‘Amazing Parish’ Movement Unites Clergy, Laity in Renewal
The movement seeks to provide resources for the lay faithful to help their pastors create a strong, vibrant and engaging parish life.
DENVER — A new movement seeking to unite the faithful and their pastors in the formation of thriving parishes has seen a wide scope of interest throughout the U.S. in the time since it was started a little more than a year ago.
“The response has been great,” Pat Lencioni, one of the founders, told CNA.
The Amazing Parish movement seeks to give Catholic leaders, both clergy and lay, the resources and support they need to create strong, fruitful parishes.
“For most Catholics, the parish is where they come to know Christ and the Church. If parishes aren’t vibrant and strong, it’s really tough for most Catholics to connect with their faith,” Lencioni said.
The movement will have its first conference Aug. 27-28 in Denver, but before the leaders had a chance to publicly advertise, the 500-person capacity had already been reached simply by word of mouth.
“Praise God, the Holy Spirit just made something happen,” he said.
Pastors and their staff from some 115 parishes across the country will gather to hear talks and brainstorm with other parishes about what makes a parish great.
The foundation of the movement is the Amazing Parish website, which lays out a model of what makes up an amazing parish, as well as related resources.
“It’s a simple website that says, ‘Listen, all we want to do is make parishes amazing and help you make your parish amazing,’” Lencioni said.
He pointed out the importance of encouraging the laity to get more involved in their parishes to work alongside their pastors toward the same goal.
“The Church is everyone, and with great respect for the authority of a pastor of a parish and for his vocation and his dedication, we have to recognize that if we think he’s going to do it on his own, we’re putting him in a position of great struggle and suffering. The laity have to step up.”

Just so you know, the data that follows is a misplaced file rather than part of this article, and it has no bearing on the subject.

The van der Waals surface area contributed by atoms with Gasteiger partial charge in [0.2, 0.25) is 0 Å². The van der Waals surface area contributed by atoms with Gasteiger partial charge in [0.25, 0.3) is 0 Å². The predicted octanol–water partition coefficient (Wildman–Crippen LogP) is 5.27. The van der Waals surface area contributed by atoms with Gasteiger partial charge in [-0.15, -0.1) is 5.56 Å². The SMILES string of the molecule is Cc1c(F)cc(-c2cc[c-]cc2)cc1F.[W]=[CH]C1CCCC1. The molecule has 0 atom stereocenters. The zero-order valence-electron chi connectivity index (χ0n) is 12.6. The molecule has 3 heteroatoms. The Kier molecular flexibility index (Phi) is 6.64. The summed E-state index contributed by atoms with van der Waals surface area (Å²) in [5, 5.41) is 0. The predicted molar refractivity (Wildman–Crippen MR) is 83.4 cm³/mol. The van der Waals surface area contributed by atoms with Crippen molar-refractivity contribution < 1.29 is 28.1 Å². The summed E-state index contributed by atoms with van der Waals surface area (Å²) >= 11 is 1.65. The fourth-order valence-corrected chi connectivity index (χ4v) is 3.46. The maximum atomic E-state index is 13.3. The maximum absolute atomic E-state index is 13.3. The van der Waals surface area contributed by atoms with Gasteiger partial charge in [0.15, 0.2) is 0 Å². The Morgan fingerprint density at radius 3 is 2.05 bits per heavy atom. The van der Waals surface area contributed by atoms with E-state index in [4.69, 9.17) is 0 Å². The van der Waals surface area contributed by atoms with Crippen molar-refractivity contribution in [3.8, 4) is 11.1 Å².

The website highlights seven traits, including a foundation of three main elements: reliance on prayer, teamwork and a cohesive vision for the parish. The Sunday experience, compelling faith formation, small groups and evangelization make up the final traits of a strong parish, according to the movement.
After the three foundational elements comes the “Sunday experience,” which centers on Mass, and extends to anything from the greeters at the front door of the church to the priest’s homily.
Lencioni said the website has been “put together by a bunch of devout laypeople who love the Church” and is meant to be “a holistic model and set of resources that any parish can access and utilize for free."
Programs that are recommended on the website must be “faithful to Church teaching and excellent,” Lencioni said.
While many programs geared towards parish life are already available, they’re often disconnected from one another, he said.
The Amazing Parish website puts dozens of resources (from adult faith-formation programs to sacramental preparation) in one place, along with original content, explaining how to implement them from Catholic speakers and authors such as Matthew Kelly, Chris Stefanick and Jeff Cavins.